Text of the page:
January 21, 2001 | 9:30 and 11:00 a.m.

Reading and Rewriting

Calum I. MacLeod
Interim Associate Pastor, Fourth Presbyterian Church

Nehemiah 8:1–3, 5–6, 8–10
Luke 4:14–21

“Today this scripture has been fulfilled in your hearing.”

Luke 4:21 (NRSV)

One of the giants of twentieth-century literature, the Argentinean writer Jorge Luis Borges, gives us, in one of his collections of fiction, a story about a book. A miraculous, fabulous, magical book. It is called the Book of Sand. The narrator in the story says this:

It was a clothbound octavo volume that had clearly passed through many hands. I examined it; the unusual heft of it surprised me. On the spine was printed Holy Writ, and then Bombay.

“Nineteenth century, I’d say,” I observed.

“I don’t know,” was the reply. “Never did know.”

I opened it at random. The characters were unfamiliar to me. The pages, which seemed worn and badly set, were printed in double columns, like a Bible. The text was cramped, and composed into versicles. At the upper corner of each page were Arabic numerals. I was struck by an odd fact: the even-numbered page would carry the number 40,514, let us say, while the odd-numbered page that followed it would be 999. I turned the page; the next page bore an eight-digit number. It also bore a small illustration, like those one sees in dictionaries: an anchor drawn in pen and ink, as though by the unskilled hand of a child.

It was at that point that the stranger spoke again.

“Look at it well. You will never see it again.”

There was a threat in the words, but not in the voice.

I took note of the page, and then closed the book. Immediately I opened it again. In vain I searched for the figure of the anchor, page after page . . .

He suggested I try to find the first page.

I took the cover in my left hand and opened the book, my thumb and forefinger almost touching. It was impossible: several pages always lay between the cover and my hand. It was as though they grew from the very book.

“Now try to find the end.”

I failed there as well.

“This can’t be,” I stammered, my voice hardly recognizable as my own.

“It can’t be, yet it is,” [he] said.
(“The Book of Sand” in Collected Fictions, Penguin 1998)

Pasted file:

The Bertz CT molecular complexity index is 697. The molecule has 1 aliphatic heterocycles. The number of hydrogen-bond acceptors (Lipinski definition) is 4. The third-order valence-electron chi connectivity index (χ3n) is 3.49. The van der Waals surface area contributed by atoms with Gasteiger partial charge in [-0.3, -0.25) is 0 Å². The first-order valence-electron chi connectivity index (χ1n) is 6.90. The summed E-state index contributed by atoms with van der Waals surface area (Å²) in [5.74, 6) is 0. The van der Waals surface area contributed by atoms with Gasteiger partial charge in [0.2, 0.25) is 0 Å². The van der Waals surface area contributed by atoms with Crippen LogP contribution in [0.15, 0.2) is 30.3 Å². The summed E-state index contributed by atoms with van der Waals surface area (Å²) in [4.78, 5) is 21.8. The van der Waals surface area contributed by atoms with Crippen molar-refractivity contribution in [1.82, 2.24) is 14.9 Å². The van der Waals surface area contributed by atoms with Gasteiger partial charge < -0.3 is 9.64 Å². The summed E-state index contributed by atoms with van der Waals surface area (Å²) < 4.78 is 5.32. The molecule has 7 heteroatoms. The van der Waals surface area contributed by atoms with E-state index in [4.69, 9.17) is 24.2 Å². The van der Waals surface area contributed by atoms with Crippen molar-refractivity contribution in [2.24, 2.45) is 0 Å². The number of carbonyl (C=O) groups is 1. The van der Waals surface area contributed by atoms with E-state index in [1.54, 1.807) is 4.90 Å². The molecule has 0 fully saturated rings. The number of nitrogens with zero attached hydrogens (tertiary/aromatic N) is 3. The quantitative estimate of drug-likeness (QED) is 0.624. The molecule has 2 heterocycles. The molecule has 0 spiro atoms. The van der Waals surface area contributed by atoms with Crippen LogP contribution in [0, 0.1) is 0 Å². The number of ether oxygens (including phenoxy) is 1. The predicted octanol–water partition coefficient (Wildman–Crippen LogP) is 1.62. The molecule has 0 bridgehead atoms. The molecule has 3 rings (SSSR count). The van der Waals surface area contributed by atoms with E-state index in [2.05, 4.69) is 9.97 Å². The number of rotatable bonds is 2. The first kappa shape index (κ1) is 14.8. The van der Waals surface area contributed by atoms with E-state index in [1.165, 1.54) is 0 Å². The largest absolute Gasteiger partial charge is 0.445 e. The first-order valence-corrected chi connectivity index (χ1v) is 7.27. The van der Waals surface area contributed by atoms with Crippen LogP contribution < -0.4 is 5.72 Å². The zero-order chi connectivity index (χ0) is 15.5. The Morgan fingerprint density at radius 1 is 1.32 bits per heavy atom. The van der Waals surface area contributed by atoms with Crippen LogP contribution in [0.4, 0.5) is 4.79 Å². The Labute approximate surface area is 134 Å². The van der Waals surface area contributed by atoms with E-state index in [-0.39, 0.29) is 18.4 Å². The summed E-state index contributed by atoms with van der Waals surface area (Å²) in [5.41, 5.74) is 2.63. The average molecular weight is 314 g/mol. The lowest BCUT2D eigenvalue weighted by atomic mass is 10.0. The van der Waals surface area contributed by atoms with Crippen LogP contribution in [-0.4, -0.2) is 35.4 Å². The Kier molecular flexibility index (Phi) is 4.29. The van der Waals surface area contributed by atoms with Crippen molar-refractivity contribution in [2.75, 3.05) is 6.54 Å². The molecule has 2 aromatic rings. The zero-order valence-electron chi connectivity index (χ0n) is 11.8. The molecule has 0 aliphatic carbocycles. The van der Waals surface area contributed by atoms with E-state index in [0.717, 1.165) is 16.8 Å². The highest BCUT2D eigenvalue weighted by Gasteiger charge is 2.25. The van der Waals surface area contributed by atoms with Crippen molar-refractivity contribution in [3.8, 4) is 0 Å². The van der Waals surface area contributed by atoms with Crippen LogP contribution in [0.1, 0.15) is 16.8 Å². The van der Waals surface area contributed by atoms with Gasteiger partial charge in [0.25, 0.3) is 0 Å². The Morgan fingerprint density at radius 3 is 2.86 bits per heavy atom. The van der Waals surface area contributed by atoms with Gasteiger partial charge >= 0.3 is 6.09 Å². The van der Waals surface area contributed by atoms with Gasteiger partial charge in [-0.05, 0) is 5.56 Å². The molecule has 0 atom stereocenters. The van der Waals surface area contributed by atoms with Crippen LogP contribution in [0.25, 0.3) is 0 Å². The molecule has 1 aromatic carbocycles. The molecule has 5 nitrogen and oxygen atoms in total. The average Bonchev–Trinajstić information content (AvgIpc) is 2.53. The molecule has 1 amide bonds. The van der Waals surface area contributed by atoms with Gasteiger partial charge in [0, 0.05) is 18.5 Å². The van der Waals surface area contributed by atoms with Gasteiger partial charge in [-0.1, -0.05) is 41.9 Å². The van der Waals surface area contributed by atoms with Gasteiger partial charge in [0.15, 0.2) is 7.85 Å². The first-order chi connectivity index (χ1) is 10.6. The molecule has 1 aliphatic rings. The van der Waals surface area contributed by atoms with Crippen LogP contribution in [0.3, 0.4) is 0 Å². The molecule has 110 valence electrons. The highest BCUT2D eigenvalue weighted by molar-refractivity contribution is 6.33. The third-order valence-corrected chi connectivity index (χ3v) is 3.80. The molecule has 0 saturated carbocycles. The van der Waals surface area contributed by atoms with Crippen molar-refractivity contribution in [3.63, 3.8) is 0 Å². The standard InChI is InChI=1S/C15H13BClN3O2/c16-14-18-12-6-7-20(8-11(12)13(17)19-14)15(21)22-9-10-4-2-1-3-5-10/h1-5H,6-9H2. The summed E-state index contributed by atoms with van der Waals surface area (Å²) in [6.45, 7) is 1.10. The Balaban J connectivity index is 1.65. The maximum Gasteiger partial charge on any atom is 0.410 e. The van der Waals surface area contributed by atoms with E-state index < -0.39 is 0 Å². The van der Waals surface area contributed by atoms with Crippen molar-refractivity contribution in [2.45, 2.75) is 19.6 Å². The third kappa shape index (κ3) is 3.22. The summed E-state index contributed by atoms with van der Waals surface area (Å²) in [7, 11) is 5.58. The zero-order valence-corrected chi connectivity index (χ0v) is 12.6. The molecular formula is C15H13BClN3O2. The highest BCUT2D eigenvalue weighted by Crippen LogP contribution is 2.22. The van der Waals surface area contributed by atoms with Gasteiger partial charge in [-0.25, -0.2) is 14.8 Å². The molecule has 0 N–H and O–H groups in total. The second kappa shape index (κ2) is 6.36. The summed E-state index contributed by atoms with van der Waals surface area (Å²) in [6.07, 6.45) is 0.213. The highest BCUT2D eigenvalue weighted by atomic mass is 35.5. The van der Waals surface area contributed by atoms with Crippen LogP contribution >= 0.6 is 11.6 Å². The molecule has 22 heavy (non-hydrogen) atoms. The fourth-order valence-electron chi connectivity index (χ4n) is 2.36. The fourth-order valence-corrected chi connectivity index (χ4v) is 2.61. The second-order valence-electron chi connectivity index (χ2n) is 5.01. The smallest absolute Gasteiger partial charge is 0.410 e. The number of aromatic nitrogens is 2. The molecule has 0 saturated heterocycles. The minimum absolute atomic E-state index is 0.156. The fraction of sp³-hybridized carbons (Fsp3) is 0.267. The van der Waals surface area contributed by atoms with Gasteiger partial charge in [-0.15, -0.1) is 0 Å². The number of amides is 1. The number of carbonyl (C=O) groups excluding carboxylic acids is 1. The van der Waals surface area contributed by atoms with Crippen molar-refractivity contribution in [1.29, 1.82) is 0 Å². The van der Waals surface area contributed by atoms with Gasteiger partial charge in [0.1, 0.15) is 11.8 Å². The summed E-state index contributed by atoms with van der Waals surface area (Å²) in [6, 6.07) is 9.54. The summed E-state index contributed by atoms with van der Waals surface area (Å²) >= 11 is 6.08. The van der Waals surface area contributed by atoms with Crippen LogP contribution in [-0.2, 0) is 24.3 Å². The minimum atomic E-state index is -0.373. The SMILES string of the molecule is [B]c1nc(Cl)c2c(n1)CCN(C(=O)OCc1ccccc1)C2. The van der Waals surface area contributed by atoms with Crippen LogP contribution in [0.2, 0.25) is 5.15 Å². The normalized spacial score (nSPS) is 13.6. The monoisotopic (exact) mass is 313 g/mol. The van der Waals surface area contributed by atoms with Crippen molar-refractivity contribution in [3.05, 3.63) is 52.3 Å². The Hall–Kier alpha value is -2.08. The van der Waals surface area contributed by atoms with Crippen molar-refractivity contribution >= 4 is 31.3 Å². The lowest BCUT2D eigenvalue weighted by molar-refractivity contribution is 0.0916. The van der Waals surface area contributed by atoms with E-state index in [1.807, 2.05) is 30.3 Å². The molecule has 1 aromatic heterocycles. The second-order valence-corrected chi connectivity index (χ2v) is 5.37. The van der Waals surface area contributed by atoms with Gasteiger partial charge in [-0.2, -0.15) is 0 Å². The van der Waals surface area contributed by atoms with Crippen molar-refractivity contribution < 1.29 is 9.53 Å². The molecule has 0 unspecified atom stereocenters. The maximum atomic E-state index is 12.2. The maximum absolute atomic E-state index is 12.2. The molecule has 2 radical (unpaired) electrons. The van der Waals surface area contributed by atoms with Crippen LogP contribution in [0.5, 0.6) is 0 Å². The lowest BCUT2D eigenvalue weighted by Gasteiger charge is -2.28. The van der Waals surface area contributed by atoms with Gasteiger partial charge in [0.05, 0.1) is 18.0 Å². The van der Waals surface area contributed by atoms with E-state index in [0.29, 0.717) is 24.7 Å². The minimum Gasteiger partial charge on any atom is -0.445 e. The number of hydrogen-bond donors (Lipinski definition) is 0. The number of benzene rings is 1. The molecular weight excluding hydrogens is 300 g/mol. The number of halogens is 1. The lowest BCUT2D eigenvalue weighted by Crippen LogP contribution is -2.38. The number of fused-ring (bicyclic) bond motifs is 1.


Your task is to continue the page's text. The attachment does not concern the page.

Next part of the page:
What are we to make of such a story, gathered here in church Sunday morning? A modern fairy tale? An impossibility? Borges writes in the tradition of the school of “magic realism,” where authors use the fabulous and the magical to say something about our culture, about the human condition. And Borges here is saying something about our relationship to books, to literature, to text. It’s a story about interpretation, about endless, infinite possibilities of interpretation.

Now this may seem abstruse or abstract to you this morning. Let me share a story, an example, something that happened just recently. I was meeting with a couple who will be married here at Fourth soon. We were talking about the readings for the wedding, and the groom-to-be particularly wanted a reading from C. S. Lewis. When I asked why, he said, “My favorite collection of books are the Narnia Chronicles.” Some of you may know The Lion, the Witch, and the Wardrobe and the remainder of the series. He said, “I read them when I was a child and I enjoyed them just as a story. But now as I’ve been reading them as an adult, I’ve come to find and to understand the religious, the Christian, meaning which is underpinning Lewis’ novels of Narnia.”

So here is someone who has gone to a book that he had read before and found in it something completely different from what was there first. In Borges’ story, the stranger who eventually sells the Book of Sand to the narrator is himself a seller of Bibles. I contend that Borges is hinting to us, is offering us a suggestion, that this story of endless possibilities of interpretation is particularly relevant when we are reading the Bible.

The two stories from scripture today are both about reading and interpreting scripture. First we have from the Old Testament book of Nehemiah a kind of a model or paradigm for reading scripture in a community, as we do Sunday by Sunday here at Fourth. There is a movement in this story. First, the impetus to hear the law read, the scriptures read, comes from the people, it comes from the community, not the religious leaders or the priests or the scribes. The law belongs to the people. Just as Sunday by Sunday here at Fourth, we have the Bible carried in at the beginning of the service by one of our members who acts as beadle. The movement of the Bible from the back, through the congregation, symbolizes that scripture belongs to the people. It’s brought from the people and through the people and then placed, on the lectern, in the sight of the people, and from there it is read and heard by the community as they gather.

Nehemiah offers us an image of an inclusive community listening to scripture, for we are told that men and women and those who are able to understand gathered to hear the scriptures read. And the demeanor for listening, for hearing scripture? The people were attentive and worshipful. Attentive, suggesting to us that it’s important that we do close hearing or close reading of scripture when it is read for us in community. That we pay attention. And worship, because the way that we read scripture is to read not only for our own edification but to the glory of God. And then Nehemiah offers us this in verse 8: the Torah, the law of Moses, was “read with interpretation.” Read with interpretation. Interpretation helps the people to understand the scriptures, to engage with the scriptures, to encounter God’s law.